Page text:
‘When searching for his phone and keys after the film his head became trapped between the footrest and the seat.
‘The pressure was sufficient that he died from the injuries.
‘It was found parts of the footrest mechanism had been fitted incorrectly and they had never been tested if they had been the accident could’ve been avoided.’
An inquest previously heard that his wife Ayesha Sardar tried to hold it up when she realised what was happening.
Mrs Sardar alerted staff who tried for approximately 10 to 15 minutes before releasing Mr Rafiq, but they could not get the buttons which operated the footrest to work.
Paramedics arrived at 7.55pm and Mr Rafiq was taken to Heartlands Hospital where he died on March 16 after suffering a hypoxic brain injury.
In April 2021, Vue Entertainment Ltd admitted two charges at Birmingham Crown Court under the Health and Safety at Work Act.
The company pleaded guilty to failing to ensure that persons were not exposed to risk to their health and safety and failing to make a suitable and safe risk assessment between January 1, 2007 and March 9, 2018 in relation to the use of powered cinema seating.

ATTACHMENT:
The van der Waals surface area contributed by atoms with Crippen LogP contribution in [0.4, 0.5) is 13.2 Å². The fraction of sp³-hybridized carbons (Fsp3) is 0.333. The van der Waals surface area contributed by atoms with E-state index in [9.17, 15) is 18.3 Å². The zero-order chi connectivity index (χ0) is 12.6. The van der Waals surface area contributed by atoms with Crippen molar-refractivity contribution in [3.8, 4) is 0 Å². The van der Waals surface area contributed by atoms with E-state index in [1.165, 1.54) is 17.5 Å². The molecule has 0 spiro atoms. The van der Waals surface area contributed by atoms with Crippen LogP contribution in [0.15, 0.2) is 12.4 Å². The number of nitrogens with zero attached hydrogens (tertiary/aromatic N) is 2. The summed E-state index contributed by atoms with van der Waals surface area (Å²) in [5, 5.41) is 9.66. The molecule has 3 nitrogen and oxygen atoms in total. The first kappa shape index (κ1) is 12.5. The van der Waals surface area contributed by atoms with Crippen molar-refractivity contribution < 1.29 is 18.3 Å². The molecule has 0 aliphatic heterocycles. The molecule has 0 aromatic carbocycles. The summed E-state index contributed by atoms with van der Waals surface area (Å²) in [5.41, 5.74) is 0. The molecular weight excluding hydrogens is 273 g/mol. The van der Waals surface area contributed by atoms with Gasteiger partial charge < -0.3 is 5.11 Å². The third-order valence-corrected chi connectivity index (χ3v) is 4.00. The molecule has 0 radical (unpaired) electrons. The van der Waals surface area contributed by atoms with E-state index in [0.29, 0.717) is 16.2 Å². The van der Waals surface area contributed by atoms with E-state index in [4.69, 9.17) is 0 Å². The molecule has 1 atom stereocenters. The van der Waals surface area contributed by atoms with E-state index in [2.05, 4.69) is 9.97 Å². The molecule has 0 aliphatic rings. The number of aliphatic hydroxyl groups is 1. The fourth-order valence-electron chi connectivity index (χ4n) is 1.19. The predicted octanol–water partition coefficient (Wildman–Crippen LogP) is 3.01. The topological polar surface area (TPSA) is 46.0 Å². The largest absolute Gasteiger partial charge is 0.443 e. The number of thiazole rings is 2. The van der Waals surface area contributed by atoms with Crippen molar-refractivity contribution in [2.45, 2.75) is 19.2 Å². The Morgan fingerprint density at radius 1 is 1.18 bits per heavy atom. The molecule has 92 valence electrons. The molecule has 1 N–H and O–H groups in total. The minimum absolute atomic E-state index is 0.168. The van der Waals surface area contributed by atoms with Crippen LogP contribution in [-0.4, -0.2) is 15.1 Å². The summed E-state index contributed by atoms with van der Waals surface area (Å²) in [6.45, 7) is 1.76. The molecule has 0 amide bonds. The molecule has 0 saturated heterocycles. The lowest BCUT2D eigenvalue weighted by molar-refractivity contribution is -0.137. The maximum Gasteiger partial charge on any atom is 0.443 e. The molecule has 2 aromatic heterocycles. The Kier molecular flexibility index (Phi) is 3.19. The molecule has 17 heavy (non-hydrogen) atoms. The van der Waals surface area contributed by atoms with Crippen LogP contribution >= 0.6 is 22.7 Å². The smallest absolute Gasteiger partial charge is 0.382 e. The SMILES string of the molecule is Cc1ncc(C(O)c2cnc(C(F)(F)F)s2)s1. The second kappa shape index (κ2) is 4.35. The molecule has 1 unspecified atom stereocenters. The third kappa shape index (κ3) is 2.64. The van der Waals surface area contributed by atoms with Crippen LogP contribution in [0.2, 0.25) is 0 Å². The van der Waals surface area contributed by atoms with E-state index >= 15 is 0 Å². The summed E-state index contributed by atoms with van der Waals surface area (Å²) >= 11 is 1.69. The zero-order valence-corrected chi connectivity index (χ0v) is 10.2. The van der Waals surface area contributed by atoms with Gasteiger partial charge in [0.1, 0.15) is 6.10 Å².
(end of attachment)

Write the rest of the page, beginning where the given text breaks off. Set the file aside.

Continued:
Writing on social media shortly after his death, Mr Rafiq’s wife Ayesha Sardar described her last moments with her husband, who she called her ‘best friend’.
‘When I held your hand for the last time I felt you squeeze it with a different strength, a strength which kind of indicated you knew you were leaving me and Aairah forever,’ Ayesha wrote.
‘I was calling your name and I was holding you as much as I could and I told you I’m there with you like I promised you from day one.
‘I was the last one to ever see you with your eyes open, the last one to hear your voice and the last one to see you smile and I’m so grateful to Allah SWT every day for giving me that chance as your wife.
‘I remember you telling me you love me for the last time and I told you I love you back and our life together ended there for a while.’